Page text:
What we read this week (22 November)

Our favorite articles of this week. Have a great weekend.

Articles of the week

  • What Screens Want
    Brilliant web essay by Frank Chimero, and not only because he features James Burke and The West Wing. I bet that this one will come up in a lot of conversations in the next months.
  • Prada Revolutionaries
    “Bright Green has become the left's version of right-wing transhumanism: an excuse to not solve today's problems, because tomorrow's technology will fix them for us.”
  • Tom Armitage » Driftwood
    “Driftwood is a talk I gave at Playark 2013. It was meant to be a talk about leftovers (the theme of the conference being ‘reclaim’), and about Hello Lamp Post. In the writing, it turned into a broader overview of my own work – on six years of projects around cities and play.”
  • Meet The ‘Assassination Market’ Creator Who’s Crowdfunding Murder With Bitcoins – Forbes
    “Assassination Market, a crowdfunding service that lets anyone anonymously contribute bitcoins towards a bounty on the head of any government official–a kind of Kickstarter for political assassinations.”
  • Ross Andersen – Humanity’s deep future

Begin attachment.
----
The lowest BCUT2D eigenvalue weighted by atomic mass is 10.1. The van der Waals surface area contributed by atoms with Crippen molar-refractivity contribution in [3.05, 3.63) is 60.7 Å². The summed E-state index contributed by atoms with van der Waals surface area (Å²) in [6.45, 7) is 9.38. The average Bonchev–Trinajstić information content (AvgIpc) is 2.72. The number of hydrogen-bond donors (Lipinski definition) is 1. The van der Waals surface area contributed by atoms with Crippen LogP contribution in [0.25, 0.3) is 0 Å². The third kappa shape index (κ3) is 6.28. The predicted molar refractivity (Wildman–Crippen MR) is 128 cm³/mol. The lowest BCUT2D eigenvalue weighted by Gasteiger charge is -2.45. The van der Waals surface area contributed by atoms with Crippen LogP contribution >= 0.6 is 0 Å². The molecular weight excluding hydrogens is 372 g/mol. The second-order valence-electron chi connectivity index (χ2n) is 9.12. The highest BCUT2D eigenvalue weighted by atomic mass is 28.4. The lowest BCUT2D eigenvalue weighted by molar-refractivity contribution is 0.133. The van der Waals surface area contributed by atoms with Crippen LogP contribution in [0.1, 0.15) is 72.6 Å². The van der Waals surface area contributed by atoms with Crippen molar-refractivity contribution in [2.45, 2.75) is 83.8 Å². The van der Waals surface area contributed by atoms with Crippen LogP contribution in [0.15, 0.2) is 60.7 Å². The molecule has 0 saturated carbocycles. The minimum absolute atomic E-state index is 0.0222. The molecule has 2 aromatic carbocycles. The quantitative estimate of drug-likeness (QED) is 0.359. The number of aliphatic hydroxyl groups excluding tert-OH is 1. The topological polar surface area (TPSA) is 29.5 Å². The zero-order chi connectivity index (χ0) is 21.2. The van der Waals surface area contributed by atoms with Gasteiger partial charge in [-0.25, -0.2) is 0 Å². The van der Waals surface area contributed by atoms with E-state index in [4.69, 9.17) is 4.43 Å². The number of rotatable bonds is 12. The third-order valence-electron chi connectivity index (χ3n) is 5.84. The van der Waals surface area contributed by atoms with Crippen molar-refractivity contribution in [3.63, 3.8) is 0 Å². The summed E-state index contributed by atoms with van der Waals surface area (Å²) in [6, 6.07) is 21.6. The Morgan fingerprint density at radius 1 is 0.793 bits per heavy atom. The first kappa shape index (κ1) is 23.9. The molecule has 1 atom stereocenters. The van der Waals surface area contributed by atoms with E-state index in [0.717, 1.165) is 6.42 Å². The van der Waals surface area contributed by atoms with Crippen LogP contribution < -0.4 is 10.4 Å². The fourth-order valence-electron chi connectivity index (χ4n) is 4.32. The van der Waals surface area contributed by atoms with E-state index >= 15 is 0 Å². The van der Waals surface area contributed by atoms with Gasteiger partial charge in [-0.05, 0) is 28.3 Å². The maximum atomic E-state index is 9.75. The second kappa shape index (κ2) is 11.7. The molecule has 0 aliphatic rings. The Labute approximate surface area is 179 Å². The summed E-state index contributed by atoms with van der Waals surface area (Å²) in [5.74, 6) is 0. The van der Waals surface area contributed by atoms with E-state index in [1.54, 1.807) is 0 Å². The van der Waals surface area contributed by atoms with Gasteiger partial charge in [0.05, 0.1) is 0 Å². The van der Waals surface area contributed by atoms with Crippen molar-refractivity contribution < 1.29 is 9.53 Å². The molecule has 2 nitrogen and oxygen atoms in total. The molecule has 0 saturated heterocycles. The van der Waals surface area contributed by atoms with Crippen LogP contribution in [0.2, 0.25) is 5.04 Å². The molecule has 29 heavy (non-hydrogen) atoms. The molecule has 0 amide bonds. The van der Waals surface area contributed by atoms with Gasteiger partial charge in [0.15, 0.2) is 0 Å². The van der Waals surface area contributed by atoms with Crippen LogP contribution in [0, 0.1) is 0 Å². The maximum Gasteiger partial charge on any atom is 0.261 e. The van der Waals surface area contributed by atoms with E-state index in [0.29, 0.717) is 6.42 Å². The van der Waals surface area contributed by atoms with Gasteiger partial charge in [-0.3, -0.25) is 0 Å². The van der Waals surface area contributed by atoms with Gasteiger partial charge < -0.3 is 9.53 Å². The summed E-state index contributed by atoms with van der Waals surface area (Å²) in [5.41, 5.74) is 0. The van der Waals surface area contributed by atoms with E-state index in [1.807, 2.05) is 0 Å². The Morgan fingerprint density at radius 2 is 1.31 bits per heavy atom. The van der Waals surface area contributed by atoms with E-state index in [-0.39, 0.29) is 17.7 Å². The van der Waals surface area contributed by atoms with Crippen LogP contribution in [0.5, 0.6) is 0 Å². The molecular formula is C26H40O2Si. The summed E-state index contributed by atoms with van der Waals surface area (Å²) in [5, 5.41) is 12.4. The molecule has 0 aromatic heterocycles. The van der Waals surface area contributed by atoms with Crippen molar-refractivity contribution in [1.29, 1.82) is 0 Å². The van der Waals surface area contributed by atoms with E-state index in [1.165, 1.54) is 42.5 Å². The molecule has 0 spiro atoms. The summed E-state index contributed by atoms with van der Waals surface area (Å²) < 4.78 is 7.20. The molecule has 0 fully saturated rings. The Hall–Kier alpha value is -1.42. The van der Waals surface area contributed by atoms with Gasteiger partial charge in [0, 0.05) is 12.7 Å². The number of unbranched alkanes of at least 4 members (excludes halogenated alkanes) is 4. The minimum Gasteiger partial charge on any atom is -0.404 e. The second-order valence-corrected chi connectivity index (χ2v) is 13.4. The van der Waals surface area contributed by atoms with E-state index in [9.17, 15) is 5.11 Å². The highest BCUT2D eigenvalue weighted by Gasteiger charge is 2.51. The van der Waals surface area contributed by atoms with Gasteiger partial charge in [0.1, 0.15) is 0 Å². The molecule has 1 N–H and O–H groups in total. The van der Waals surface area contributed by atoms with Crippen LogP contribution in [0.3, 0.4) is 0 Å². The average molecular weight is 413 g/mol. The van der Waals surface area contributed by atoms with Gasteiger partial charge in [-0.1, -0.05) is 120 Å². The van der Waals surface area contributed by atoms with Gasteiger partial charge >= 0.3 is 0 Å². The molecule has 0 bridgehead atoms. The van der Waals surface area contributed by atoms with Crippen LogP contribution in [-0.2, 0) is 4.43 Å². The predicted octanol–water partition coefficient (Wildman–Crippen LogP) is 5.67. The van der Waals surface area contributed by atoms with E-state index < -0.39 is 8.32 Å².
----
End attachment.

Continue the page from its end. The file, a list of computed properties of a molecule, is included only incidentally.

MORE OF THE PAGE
"When we peer into the fog of the deep future what do we see – human extinction or a future among the stars?"
  • Bitcoin As Protocol | Union Square Ventures
    “There is no other widely used protocol in the world today that accomplishes this: with bitcoin anyone can make a statement (a transaction) and have this be recorded in a globally visible and fixed ledger.”
  • Content economics, part 4: scale | Felix Salmon
    "It’s almost impossible to overstate the importance of the CMS when it comes to the question of who’s going to win the online-publishing wars."
  • InMoov » Project
    "Here is “InMoov”, the first life size humanoid robot you can 3D print and animate. You have a 3D printer, some building skills, This project is for you!!"
  • Apple and Google Maps, and Defaults | Matt Mullenweg
    “If Microsoft did this a decade ago we’d call for the DoJ to reopen their investigation. Apple has the best phone, best tablet, and in many ways the best operating system — we should not give them a pass for this blatantly self-interested and user-hostile stance.”
  • Instagram and Youtube — Benedict Evans
    "WhatsApp and Instagram are not in different categories – they're direct competitors for time and attention." – This spot on.

Week 128

On giving presentations and on patient management in hospitals.

On presentations

Last Thursday I gave a presentation to a group of design students from the University of Applied Sciences in Rotterdam. They were visiting Berlin, and their teachers had picked out some companies for them to visit. They were interested in hearing about what we do and how we work.

I was very pleased with how it went, since the students seemed genuinely interested and the presentation worked well, even though it consisted of me talking, with a little input from the group, for about an hour with a small page of notes I’d made up quickly, and some pointing around the room. This informal setup was the least demanding on time, but also on nerves, since there’s not much risk of anything going wrong.